Let's spare the gross puns and cut to the chase: Cornell University's College of Veterinary Medicine has managed to cost the esteemed Ivy League institution around $212,000 in destroyed horse semen. That's enough horse semen to pay for four years of undergraduate tuition at the university—if, in fact, tuition could be paid in horse semen. (Unfortunately, it cannot be, though we'll see if Obama's education reforms change that.)
This unhappy saga of seminal fluid stretches back to 2004, reports The Ithaca Independent, when the school began storing 212 units of "unique" and "valuable" semen collected from an apparently very special Holsteiner horse in a "defective cryogenic storage tank." The following year, the owner of Fox Run Farm LLC, a nearby training facility, tried to collect the goods; the university realized its booboo and, instead of trying to replace the rare equine gunk, mailed her a $2,045 to cover samples valued at more than ten times as much. (The shame!) She filed her intent to sue earlier this year, and The Cornell Daily Sun reports that a jury found the school liable for the damage this week.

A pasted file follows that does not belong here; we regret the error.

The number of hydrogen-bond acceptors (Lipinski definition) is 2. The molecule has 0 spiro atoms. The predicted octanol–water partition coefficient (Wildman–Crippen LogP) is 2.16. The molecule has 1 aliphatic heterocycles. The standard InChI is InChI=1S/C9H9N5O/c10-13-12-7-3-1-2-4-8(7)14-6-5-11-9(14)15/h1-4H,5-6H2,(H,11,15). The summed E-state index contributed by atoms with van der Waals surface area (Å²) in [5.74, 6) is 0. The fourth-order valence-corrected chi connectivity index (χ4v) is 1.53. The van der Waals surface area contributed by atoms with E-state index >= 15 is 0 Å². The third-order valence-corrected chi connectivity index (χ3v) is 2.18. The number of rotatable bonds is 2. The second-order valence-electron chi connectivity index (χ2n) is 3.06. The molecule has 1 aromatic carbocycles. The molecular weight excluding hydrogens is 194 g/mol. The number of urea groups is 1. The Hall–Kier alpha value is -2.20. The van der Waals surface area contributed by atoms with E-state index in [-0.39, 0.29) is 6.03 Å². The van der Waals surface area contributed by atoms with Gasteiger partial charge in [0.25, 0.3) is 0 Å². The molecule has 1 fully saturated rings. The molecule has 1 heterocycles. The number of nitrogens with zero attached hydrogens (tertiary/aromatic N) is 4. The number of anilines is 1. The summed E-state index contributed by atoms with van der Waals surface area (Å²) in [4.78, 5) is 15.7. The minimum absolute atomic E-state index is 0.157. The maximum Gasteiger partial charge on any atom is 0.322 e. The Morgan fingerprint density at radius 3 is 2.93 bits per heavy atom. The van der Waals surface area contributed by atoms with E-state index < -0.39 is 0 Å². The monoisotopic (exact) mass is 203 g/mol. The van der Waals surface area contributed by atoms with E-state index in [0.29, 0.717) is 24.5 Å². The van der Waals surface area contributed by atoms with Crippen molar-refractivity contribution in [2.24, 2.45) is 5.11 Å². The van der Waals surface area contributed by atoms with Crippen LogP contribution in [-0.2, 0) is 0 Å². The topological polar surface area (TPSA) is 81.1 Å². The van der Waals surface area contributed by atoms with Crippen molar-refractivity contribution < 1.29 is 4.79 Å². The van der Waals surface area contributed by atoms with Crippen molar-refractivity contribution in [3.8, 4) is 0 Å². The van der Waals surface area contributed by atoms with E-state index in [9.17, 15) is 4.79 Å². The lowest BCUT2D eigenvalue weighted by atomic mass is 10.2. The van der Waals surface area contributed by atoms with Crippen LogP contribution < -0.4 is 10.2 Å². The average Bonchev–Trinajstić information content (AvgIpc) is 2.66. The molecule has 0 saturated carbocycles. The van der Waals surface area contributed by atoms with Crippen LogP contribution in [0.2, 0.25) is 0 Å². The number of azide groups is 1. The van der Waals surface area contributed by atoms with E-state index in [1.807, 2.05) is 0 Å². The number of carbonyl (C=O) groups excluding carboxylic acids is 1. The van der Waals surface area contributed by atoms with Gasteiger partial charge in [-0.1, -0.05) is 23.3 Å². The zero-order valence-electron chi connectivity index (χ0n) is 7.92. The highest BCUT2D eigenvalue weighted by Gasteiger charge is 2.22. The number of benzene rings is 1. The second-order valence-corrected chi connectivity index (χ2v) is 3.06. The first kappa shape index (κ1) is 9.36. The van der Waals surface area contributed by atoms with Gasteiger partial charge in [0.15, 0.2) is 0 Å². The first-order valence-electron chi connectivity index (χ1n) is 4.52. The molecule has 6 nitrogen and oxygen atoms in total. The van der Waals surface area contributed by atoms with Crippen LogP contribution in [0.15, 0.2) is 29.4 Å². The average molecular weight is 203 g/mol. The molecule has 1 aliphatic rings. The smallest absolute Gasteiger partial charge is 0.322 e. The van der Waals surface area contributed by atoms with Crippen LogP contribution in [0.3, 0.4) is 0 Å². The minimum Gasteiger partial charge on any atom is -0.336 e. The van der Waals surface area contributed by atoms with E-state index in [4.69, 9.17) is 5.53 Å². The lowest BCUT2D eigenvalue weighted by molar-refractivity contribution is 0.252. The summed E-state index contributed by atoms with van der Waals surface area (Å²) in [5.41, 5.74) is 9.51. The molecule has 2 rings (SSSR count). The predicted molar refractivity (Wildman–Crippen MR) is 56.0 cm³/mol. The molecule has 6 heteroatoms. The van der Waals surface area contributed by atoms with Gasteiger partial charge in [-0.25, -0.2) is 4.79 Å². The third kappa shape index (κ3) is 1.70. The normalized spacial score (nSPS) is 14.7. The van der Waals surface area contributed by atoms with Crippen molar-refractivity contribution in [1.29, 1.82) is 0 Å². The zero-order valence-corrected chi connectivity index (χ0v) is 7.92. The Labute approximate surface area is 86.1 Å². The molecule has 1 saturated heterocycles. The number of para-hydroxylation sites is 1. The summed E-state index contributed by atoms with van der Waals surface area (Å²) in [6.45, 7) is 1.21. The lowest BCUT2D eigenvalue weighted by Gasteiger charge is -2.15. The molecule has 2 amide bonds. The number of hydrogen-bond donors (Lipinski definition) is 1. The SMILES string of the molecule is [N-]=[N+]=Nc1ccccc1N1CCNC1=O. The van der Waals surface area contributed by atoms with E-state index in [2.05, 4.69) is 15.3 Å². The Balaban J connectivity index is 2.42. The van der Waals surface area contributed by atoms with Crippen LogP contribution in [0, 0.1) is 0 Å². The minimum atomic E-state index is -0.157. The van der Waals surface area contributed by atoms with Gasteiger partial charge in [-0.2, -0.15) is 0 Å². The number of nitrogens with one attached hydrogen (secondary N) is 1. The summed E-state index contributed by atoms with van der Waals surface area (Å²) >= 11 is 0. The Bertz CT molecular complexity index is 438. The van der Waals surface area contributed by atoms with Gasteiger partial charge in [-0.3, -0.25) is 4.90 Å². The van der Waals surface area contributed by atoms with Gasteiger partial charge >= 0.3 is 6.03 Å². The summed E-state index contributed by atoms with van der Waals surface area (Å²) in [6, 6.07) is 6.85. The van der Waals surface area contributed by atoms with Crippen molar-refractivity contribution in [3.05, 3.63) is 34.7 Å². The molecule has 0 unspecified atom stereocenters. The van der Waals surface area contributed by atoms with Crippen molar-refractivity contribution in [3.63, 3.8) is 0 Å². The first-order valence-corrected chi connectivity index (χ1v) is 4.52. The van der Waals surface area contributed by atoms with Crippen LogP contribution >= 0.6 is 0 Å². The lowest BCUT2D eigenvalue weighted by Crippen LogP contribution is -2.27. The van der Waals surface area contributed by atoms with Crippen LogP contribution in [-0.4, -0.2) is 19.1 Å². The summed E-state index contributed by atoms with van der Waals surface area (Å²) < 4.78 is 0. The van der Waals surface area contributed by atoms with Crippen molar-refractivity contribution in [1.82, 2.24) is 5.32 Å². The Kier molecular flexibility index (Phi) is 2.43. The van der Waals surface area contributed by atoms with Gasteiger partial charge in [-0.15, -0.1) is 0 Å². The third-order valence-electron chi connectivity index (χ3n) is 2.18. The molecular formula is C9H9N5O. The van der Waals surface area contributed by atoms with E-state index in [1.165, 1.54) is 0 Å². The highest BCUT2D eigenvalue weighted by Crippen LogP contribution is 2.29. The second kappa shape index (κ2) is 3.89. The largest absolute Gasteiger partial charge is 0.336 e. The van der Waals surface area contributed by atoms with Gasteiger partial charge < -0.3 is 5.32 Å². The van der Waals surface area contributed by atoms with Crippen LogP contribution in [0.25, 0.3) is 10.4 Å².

Cornell has declined to comment on ongoing litigation, but the moral of the story is pretty clear here: don't look a gift horse in the eye, and also never store $200,000 worth of horse semen in a defective cryogenic storage tank.
This article is from the archive of our partner The Wire.
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